The Effects of Urban Development on Stream Salamander Populations: A Landscape-scale Experiment

Steven J. Price, Michael E. Dorcas, Kristen Cecala et al.

Funded by: Davidson College Department of Biology, NSF Grant #'s DBI-0139153 and DEB-0347326 to M.E.D., and Duke Power

 

The Charlotte Metropolitan area contains one of the fastest growing human populations in the U.S.

Salamanders are particulary vulnerable to landscape-scale disturbances associated with urbanization

Previous research showed that salamander abundance was negatively correlated with the percentage of disturbed habitat within catchements (watersheds) of first-order streams

Objectives: 1) conduct landscape-scale experiment to explore the effects of urbanization by monitoring salamander abundance before, during and after development in both control and experimental (undergoing urban development) streams and 2) examine sub-lethal stressors that may impact salamanders in urbanized catchments

 

Hypothesized response of salamanders to urban development

 

Methods

We are sampling salamanders in 15 control and 16 experimental streams in the Charlotte Metro Area. We are using dipnetting, bank searching, and funnel trapping to estimate abundance of larva and adults. Sampling began in spring 2005 and will continue until spring 2008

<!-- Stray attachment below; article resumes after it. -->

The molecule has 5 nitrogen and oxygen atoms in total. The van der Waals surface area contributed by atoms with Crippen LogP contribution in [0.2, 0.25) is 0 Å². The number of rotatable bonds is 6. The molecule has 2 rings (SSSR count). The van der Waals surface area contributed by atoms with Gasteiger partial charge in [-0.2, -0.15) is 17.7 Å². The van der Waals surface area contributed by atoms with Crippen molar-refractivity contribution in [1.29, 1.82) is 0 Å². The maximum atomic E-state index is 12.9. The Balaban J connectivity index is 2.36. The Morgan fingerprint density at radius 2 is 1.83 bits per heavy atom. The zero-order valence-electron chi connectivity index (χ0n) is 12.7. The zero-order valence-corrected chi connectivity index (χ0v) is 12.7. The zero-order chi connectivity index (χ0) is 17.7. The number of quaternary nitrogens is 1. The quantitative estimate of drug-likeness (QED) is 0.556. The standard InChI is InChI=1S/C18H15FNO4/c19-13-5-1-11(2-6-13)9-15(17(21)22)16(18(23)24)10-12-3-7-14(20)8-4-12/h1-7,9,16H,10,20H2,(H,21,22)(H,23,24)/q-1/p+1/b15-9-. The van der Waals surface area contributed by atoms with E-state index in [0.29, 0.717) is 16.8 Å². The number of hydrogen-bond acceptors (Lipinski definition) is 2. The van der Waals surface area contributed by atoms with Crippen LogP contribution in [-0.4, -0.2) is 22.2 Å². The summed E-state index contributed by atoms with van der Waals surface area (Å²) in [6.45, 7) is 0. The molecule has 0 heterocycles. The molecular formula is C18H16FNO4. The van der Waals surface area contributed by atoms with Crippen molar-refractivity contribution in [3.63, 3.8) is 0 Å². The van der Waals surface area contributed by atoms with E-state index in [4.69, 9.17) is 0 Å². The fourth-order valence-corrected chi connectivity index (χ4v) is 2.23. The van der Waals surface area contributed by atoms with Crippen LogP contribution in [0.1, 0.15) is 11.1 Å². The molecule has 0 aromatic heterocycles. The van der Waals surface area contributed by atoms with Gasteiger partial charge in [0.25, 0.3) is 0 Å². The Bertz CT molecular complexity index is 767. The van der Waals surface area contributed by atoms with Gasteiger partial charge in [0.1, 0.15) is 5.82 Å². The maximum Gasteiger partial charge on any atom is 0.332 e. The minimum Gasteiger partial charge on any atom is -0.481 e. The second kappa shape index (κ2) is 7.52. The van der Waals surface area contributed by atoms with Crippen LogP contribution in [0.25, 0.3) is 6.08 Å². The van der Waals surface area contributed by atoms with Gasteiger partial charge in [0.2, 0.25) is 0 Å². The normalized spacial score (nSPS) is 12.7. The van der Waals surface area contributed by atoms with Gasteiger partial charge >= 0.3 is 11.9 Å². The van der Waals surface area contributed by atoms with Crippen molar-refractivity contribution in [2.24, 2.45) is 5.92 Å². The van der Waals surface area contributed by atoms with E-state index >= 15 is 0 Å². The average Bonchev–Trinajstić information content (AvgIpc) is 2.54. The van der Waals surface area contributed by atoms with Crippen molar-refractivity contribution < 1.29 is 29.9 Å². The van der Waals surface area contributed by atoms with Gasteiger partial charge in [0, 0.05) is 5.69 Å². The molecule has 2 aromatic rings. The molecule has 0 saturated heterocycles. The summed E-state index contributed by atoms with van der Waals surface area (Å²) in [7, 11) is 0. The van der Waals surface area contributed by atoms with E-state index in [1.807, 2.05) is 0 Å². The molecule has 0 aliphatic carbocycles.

We are recording pH, dissolved oxygen, temperature conductivity and other biological and physical attributes of each stream

We use ArcGIS (V 8.3; ESRI; Redlands CA) to determine amount of urban/disturbed land in each stream catchment and will track the changes to each catchment using GIS and ground-truthing methods

We measure all salamanders caught; All adults and some larval salamanders (i.e., Gyrinophilus porphyriticus, Pseudotriton ruber, P. montanus) are being marked with Visible Implant Elastomers (VIE) to track long-term persistence in streams

 

Location of Study Sites

 

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Contact Steve Price at sjprice@davidson.edu for additional information

Photo credits: Pierson Hill